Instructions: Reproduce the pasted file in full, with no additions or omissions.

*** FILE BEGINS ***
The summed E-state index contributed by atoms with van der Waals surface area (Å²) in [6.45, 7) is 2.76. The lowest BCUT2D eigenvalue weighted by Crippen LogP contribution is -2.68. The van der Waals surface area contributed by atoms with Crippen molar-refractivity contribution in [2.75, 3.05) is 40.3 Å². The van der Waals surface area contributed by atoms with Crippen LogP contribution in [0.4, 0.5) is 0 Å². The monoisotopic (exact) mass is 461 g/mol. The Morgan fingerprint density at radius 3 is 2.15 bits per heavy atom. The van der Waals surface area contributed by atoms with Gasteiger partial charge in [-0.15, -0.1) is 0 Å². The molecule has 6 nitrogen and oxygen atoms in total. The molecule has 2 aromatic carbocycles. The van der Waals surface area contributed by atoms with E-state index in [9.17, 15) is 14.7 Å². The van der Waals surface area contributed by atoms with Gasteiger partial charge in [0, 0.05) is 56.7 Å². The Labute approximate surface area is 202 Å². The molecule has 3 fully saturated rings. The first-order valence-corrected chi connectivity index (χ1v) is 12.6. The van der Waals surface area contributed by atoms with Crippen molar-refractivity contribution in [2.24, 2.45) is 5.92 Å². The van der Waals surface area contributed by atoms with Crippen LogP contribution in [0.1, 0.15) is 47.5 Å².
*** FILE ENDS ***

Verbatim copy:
The summed E-state index contributed by atoms with van der Waals surface area (Å²) in [6.45, 7) is 2.76. The lowest BCUT2D eigenvalue weighted by Crippen LogP contribution is -2.68. The van der Waals surface area contributed by atoms with Crippen molar-refractivity contribution in [2.75, 3.05) is 40.3 Å². The van der Waals surface area contributed by atoms with Crippen LogP contribution in [0.4, 0.5) is 0 Å². The monoisotopic (exact) mass is 461 g/mol. The Morgan fingerprint density at radius 3 is 2.15 bits per heavy atom. The van der Waals surface area contributed by atoms with Gasteiger partial charge in [-0.15, -0.1) is 0 Å². The molecule has 6 nitrogen and oxygen atoms in total. The molecule has 2 aromatic carbocycles. The van der Waals surface area contributed by atoms with E-state index in [9.17, 15) is 14.7 Å². The van der Waals surface area contributed by atoms with Gasteiger partial charge in [0, 0.05) is 56.7 Å². The Labute approximate surface area is 202 Å². The molecule has 3 fully saturated rings. The first-order valence-corrected chi connectivity index (χ1v) is 12.6. The van der Waals surface area contributed by atoms with Crippen molar-refractivity contribution in [2.24, 2.45) is 5.92 Å². The van der Waals surface area contributed by atoms with Crippen LogP contribution in [0.1, 0.15) is 47.5 Å².